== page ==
It would be easy, I say, to retort thus; and, moreover, to add, that while the flattery and subserviency in the two cases were nearly equal, in the latter case—that of the Presbyterians — they were certainly less sincere; and whereas a zeal, “a burning zeal for liberty—for liberty of conscience and of life” (p. 226) is assumed by Dr Story to be altogether wanting in the former parties, and in the latter to be the great ruling motive of their conduct, it is quite certain that these latter, the Presbyterians, in thanking the king so warmly, and praying for him so heartily, in consequence of the toleration he had granted them, must have been fully aware that the gift which he gave could only be bestowed by the exercise of despotic power, in dispensing with the laws, in violation of his most solemn vow; and, moreover, that it was designed as even Wodrow points out, p. 427) not for their benefit, chiefly or in reality, but with a view to the restoration of Popery—the great foe to liberty, temporal and spiritual ; and that in thanking him as they did, they were virtually acknowledging his right to do these things, and were thanking him for doing them ! Yes. It would be very easy to retaliate thus; for the facts are undeniably true, and what is more, must, I should think, have been well known to our Lecturer, though he does not mention them: but such retaliation would be
utterly unworthy of the occasion, and the sacred character of those who are engaged in these discussions.
Again : a little further on in the same Lecture (p. 230 et seq.), we are reminded of “the words of the most dispassionate and sagacious of English historians—Henry Hallamwho, reviewing the Scotch Episcopacy of the seventeenth century, in calm and philosophical survey, says: “There was as clear a case of forfeiture in the Scots Episcopal Church as in the royal family of Stuart. It was very possible that Episcopacy might be of Apostolical institution; but for this institution houses had been burnt, and fields laid waste, and the Gospel had been preached in wildernesses, and its ministers had been shot in their prayers, and husbands had been murdered before their wives, &c., &c.; it was a religion of the boot and the thumb-screw, which a good man must be very cool-blooded indeed if he did not hate and reject from the hands that offered it. For after all, it is much more certain that the Supreme Being abhors cruelty and persecution, than that He has set up bishops to have a superiority over Presbyters.'”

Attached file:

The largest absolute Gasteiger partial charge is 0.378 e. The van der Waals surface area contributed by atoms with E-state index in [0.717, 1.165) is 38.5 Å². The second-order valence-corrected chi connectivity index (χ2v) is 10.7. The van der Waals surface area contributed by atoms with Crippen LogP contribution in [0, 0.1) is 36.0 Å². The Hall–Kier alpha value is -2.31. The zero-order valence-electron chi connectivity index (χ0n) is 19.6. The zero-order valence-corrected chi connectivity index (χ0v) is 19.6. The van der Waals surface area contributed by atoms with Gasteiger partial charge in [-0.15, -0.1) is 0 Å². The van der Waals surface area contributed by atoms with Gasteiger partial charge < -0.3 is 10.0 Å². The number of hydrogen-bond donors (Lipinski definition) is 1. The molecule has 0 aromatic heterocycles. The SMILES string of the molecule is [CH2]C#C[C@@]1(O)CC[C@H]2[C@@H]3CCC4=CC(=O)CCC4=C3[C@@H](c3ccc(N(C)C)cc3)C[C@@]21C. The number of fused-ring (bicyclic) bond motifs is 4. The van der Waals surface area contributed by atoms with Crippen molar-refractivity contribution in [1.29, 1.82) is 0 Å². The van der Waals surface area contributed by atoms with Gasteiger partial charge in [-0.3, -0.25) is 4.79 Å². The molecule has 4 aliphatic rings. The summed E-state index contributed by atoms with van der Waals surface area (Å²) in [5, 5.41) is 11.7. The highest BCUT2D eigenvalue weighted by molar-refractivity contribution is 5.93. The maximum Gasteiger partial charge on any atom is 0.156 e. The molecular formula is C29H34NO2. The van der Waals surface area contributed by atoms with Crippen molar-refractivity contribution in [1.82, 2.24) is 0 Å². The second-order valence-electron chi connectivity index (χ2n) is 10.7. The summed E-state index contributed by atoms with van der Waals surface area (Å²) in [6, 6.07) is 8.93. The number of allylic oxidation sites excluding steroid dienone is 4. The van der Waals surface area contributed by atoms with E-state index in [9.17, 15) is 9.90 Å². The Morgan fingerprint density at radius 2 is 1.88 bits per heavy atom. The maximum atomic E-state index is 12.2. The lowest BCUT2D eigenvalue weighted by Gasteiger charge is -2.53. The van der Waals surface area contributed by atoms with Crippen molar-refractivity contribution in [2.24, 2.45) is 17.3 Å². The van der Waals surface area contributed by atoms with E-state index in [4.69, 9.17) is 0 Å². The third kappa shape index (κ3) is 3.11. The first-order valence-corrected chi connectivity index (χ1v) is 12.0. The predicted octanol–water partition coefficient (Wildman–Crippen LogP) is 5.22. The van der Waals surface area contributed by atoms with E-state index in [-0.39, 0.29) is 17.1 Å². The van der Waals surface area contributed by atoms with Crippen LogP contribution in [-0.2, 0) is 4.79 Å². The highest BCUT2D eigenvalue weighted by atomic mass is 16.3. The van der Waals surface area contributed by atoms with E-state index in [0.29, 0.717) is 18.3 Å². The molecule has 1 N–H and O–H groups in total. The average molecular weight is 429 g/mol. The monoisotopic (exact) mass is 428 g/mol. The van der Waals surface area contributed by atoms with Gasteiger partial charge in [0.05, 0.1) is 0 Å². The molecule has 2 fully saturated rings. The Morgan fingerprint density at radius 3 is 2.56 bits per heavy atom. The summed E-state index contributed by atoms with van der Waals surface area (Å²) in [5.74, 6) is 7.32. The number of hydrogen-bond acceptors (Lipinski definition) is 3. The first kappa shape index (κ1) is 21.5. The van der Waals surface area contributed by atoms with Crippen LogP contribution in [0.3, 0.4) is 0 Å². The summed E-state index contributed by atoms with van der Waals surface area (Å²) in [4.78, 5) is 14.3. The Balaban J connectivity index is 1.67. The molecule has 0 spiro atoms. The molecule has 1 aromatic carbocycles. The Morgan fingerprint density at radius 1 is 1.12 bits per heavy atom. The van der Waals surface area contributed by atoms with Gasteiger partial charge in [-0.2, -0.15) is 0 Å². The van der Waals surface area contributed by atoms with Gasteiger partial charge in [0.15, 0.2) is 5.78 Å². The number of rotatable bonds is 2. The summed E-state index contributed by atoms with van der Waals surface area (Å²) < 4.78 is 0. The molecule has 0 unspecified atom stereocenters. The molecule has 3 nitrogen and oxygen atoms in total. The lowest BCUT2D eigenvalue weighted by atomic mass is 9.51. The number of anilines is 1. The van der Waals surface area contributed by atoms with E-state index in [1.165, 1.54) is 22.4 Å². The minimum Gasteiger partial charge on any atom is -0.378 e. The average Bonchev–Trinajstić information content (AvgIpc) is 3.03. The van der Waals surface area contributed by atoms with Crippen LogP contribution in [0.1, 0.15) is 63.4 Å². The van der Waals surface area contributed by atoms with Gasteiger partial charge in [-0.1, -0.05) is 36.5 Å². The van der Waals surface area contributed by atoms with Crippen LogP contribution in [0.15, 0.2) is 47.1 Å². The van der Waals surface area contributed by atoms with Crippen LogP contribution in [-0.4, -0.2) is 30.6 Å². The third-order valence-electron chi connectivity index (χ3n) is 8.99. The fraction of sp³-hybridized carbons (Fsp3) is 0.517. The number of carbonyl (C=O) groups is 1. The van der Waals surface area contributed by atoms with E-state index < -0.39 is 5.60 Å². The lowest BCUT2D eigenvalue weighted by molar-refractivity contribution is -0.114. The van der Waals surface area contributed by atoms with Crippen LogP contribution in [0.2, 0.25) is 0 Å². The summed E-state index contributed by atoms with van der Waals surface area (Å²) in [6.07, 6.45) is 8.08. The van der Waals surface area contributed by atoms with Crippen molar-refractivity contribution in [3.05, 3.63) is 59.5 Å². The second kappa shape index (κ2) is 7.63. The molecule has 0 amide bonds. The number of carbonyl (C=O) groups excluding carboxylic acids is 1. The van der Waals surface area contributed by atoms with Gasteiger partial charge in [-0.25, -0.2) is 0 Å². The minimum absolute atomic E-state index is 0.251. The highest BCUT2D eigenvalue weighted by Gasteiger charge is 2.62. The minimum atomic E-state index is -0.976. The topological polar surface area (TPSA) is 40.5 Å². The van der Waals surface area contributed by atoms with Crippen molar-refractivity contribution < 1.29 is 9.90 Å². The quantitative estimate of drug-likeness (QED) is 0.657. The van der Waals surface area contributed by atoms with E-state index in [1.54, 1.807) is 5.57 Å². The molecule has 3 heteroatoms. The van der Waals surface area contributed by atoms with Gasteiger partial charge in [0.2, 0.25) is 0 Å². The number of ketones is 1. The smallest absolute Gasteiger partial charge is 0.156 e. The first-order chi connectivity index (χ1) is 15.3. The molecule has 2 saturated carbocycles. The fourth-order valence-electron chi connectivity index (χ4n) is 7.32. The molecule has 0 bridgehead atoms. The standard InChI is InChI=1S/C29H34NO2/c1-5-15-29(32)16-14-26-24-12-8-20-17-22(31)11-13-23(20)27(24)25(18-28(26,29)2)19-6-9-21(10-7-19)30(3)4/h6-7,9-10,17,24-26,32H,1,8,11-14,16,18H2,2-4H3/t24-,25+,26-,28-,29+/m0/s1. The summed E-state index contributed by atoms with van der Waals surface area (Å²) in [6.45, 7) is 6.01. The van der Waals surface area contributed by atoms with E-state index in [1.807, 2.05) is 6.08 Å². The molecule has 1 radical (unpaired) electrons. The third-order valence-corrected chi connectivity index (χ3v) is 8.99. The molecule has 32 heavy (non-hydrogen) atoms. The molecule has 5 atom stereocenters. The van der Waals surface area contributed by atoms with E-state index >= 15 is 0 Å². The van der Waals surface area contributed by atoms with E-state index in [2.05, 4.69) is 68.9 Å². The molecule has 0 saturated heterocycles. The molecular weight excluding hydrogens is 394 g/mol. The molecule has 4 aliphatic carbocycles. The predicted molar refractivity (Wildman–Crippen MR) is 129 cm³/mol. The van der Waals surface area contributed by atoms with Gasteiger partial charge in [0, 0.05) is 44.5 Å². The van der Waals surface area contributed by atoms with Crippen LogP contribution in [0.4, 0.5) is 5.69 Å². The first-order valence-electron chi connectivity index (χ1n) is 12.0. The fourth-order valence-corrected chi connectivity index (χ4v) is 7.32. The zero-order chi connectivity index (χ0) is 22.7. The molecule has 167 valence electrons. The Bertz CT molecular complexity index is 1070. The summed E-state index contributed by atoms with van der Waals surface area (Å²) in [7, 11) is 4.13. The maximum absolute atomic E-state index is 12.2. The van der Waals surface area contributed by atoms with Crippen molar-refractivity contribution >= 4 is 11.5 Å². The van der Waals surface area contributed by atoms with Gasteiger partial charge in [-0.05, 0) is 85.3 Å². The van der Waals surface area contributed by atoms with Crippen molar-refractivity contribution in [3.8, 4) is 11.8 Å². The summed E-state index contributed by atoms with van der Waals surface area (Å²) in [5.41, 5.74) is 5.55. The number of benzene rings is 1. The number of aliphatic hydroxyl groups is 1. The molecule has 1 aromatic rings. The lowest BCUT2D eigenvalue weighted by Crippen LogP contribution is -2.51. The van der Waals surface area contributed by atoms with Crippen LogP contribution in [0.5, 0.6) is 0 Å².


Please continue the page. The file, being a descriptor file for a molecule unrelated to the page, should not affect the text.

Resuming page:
Now I must beg the reader's attention for a moment to this well-known passage, which, steeped as it is in sophistry, of which the merest schoolboy might be ashamed, is now recommended to our notice as a specimen of " calm and philosophical” criticism! Have we yet to learn that abusus rei non tollit usum ?1 And is the abuse of the thing here spoken of (even if it were so—which for the most part it wus not,--but the action of the civil power, as the candid and more generous Lecturer who preceded Dr Story, freely admitted-see above, p. 11) to be held sufficient to condemn its use ? And why is “the forfeiture” to extend, in the one case, to the “institution of Episcopacy,” and in the other case to the “Stuart family” only, and not also to the institution of Monarchy ? It would have been quite as fair, and far more reasonable, if Mr Hallam had put his sophism thus: “It is much more certain that the Supreme Being abhors cruelty, &c., than that he approves of monarchical government;” and if he had gone on to argue in favour of a continuation of the Cromwellian Protectorship —some fruits of which may be seen below, p. 55 et seq.
1 How did Judas abuse his Apostleship! And yet it was necessary that he should have a successor.-See Acts i. 25.
But more than this. Are we to allow the axiom which approves itself so readily to the minds of Mr Hallam and Dr Story to pass unchallenged ? We know that God was equally peremptory in ordering the extermination of the Canaanites (which, many will tell us, was more “cruel” than the persecution which the Covenanters underwent), and in vindicating, through the punishment of death by stoning, the observance of the Lord's Day. Now, whatever Mr Hallam or Dr Story may think or say to the contrary, no less a divine than Richard Hooker has told us “not to fear to be herein bold and peremptory, that if anything in the Church's government, surely the first institution of bishops was from heaven, was even of God; the Holy Ghost was the Author of it” (Eccl. Pol., vii. 5, 60). So then we have the institution of Episcopacy and the institution of the Sabbath placed by this great divine pretty much upon the same footing. And without drawing the parallel too close—which the gentler and more spiritual character of Christianity forbids — we may assume that the vindication of His own ordinance in the former case as in the latter, is not a matter of indifference to God. Nor is this to be wondered at; for if it be—as the Primitive Church certainly believed—one great object of the institution of Episcopacy to form a bond of visible unity, then consciously and wilfully to frustrate this design of God may be no less, but even more, offensive to Him than the commission of cruelty and persecution. This is a point upon which our modern notions have become lax; but it was not so of old. S. Augustine could write: “The sacrilege of schism surpasses all other wickedness” (Contr. Parm., i. § 7). S. Chrysostom could write : "Nothing so much excites the wrath of God as a division in the Church”